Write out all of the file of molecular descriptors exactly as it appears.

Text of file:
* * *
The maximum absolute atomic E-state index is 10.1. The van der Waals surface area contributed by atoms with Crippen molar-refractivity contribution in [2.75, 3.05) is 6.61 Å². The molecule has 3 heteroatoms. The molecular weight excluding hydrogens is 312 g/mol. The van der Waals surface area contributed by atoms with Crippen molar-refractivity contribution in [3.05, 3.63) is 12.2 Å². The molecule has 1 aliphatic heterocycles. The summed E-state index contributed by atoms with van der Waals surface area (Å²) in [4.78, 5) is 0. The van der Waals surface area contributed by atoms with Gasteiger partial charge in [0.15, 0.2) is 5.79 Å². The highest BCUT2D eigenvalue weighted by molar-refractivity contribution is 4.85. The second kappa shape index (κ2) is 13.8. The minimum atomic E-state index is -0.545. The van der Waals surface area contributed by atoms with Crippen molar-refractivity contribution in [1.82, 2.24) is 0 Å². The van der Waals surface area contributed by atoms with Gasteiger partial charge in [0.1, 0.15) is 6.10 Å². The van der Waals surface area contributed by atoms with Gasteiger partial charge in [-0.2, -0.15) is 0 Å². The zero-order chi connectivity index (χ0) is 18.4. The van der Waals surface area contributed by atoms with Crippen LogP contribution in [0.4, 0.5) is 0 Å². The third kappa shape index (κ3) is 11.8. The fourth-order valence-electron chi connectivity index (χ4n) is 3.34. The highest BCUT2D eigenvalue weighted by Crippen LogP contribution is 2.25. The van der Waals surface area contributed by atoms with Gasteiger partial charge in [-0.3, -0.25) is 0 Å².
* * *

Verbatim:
The maximum absolute atomic E-state index is 10.1. The van der Waals surface area contributed by atoms with Crippen molar-refractivity contribution in [2.75, 3.05) is 6.61 Å². The molecule has 3 heteroatoms. The molecular weight excluding hydrogens is 312 g/mol. The van der Waals surface area contributed by atoms with Crippen molar-refractivity contribution in [3.05, 3.63) is 12.2 Å². The molecule has 1 aliphatic heterocycles. The summed E-state index contributed by atoms with van der Waals surface area (Å²) in [4.78, 5) is 0. The van der Waals surface area contributed by atoms with Gasteiger partial charge in [0.15, 0.2) is 5.79 Å². The highest BCUT2D eigenvalue weighted by molar-refractivity contribution is 4.85. The second kappa shape index (κ2) is 13.8. The minimum atomic E-state index is -0.545. The van der Waals surface area contributed by atoms with Crippen molar-refractivity contribution in [1.82, 2.24) is 0 Å². The van der Waals surface area contributed by atoms with Gasteiger partial charge in [0.1, 0.15) is 6.10 Å². The van der Waals surface area contributed by atoms with Gasteiger partial charge in [-0.2, -0.15) is 0 Å². The zero-order chi connectivity index (χ0) is 18.4. The van der Waals surface area contributed by atoms with Crippen LogP contribution in [0.4, 0.5) is 0 Å². The third kappa shape index (κ3) is 11.8. The fourth-order valence-electron chi connectivity index (χ4n) is 3.34. The highest BCUT2D eigenvalue weighted by Crippen LogP contribution is 2.25. The van der Waals surface area contributed by atoms with Gasteiger partial charge in [-0.3, -0.25) is 0 Å².